August 2007

Successfully passing the torch

Are you neglecting your business transfer planning?
According to figures published in The Gazette, the average entrepreneur spends approximately 80,000 hours building his business … but only six hours planning for its transfer.

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It’s now time for thousands of business owners to transfer power to their successors. But… are they ready?

According to the Canadian Federation of Independent Business (CFIB), more than one third of all small and medium-sized business executives in Canada will be retiring within 5 years. Within 10 years, two thirds will have left their current role!

Passing the torch to the next generation of entrepreneurs is a daunting challenge, one that
can impact the overall socioeconomic future of two million Canadians whose jobs will be at risk if the transition fails. However, the challenge is, first and foremost, that of the business executives. Since a successful business transfer generally takes about five years to complete, they should take the first steps immediately.

Retirement forecast for small and medium-sized business owners in Canada

Source: CFIB

Four keys for a successful business transfer

1. First, getting the proper support

Chances are very good that small or medium-sized business owners will sell their business to retire only once in their life. So, it’s quite normal for them not to have the experience they need, which is why their top priority should be to set up an advisory committee and a team of professionals from outside the company to coach them during this process.

The external team of professionals should consist of specialists with expertise in this type of transfer, from the perspectives of the business and also its owner. This expertise should include: taxation and corporate law, business valuation, financial and estate planning, investment, insurance and others. Generally, one of these specialists is appointed as the “quarterback” who ensures the exit strategy is implemented properly.

A team of advisors could make all the difference in the world: the general consensus is that bad planning can shave 20% to 25% off a company’s value when it is sold.

2. Involving your spouse and your family

In many cases, it’s also advisable to form a family council. Often, it’s the children who are assumed to be the business owner’s natural successors, but it may be in their interest, and also in the interest of the company, that control be turned over to a more experienced team. Such issues should be discussed very early on.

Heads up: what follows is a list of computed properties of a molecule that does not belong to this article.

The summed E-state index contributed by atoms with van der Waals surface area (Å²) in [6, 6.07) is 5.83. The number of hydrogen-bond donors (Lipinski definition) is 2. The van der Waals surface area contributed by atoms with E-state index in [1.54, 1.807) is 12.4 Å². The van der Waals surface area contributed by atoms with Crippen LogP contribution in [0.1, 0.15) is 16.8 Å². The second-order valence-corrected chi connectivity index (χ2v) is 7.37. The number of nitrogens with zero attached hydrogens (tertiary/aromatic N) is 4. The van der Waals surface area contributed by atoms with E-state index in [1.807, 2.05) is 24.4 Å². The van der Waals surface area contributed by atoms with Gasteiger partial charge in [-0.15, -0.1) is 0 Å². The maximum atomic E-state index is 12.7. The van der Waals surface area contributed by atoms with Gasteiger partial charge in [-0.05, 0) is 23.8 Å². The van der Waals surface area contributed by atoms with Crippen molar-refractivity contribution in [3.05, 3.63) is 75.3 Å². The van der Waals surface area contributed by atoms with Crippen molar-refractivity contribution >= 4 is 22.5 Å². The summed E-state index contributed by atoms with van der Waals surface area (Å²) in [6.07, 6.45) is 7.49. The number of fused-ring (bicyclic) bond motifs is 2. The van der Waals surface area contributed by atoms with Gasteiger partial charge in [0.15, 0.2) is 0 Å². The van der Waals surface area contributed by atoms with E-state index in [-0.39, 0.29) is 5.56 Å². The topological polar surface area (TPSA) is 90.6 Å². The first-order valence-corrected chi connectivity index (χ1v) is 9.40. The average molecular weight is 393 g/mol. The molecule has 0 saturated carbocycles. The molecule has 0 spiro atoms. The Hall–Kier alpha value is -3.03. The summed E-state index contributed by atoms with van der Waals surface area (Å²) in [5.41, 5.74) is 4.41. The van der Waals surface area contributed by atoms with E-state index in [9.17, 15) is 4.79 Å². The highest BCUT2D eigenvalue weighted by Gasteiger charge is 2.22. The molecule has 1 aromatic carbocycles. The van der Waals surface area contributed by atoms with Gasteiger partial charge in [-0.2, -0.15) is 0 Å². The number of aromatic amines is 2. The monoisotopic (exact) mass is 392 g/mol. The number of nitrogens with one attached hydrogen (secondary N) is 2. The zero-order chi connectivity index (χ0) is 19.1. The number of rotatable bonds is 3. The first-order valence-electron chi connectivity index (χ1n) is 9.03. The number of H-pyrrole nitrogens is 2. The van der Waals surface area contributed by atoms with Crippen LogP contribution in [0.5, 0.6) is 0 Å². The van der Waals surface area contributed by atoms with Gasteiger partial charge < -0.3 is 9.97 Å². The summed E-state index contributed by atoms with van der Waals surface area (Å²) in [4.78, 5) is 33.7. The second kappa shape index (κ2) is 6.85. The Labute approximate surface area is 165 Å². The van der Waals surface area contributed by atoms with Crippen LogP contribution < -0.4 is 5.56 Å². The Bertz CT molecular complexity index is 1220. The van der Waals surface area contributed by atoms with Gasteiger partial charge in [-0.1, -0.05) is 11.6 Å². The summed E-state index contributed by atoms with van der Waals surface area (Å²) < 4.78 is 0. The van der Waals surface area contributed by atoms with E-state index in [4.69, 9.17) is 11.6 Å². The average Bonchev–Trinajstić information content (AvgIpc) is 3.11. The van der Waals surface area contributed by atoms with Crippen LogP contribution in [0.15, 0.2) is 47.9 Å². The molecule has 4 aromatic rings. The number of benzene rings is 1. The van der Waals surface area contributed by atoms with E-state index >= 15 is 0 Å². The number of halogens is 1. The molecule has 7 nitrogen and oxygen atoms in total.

3. Making sure the transfer process is strategically structured

With the help of their advisory committee and external team, entrepreneurs should take stock of the business’s current situation and its outlook for the future. This consists of three important parts:

  • a) Challenges for the seller
  • b) Identifying key individuals
  • c) Financing the transfer

Each of these contains many important questions, all part of the required diagnostic and strategic transfer plan. For examples of these questions, click this link.

4. Making sure you transfer your know-how

Finally, experts agree on one crucial point: a business transfer cannot be successful unless owners also successfully transfer their knowledge and skills to the succession team. This involves a long, drawn-out process that takes months to complete, sometimes even years. And often, the payment of such a transaction is structured over several years to ensure the transfer of such “knowledge capital” is taken into account.

A buyers’ market looms on the horizon

In a few years, when the current generation of small and medium-sized business owners retire en masse, a huge number of businesses will be up for sale all at the same time. As in all markets, the law of supply and demand will prevail, pushing prices down and financing costs up.

That’s one more reason why small and medium-sized business owners should plan their succession now. If they don’t, they’ll possibly be trapped in this situation, and find themselves unable to reap the full value of their long years of hard work.
Together with the accounting, tax and legal experts, the financial security representative can play an essential role in this process: he ensures the entrepreneur’s financial security and helps him to stay on course with his retirement and estate planning goals.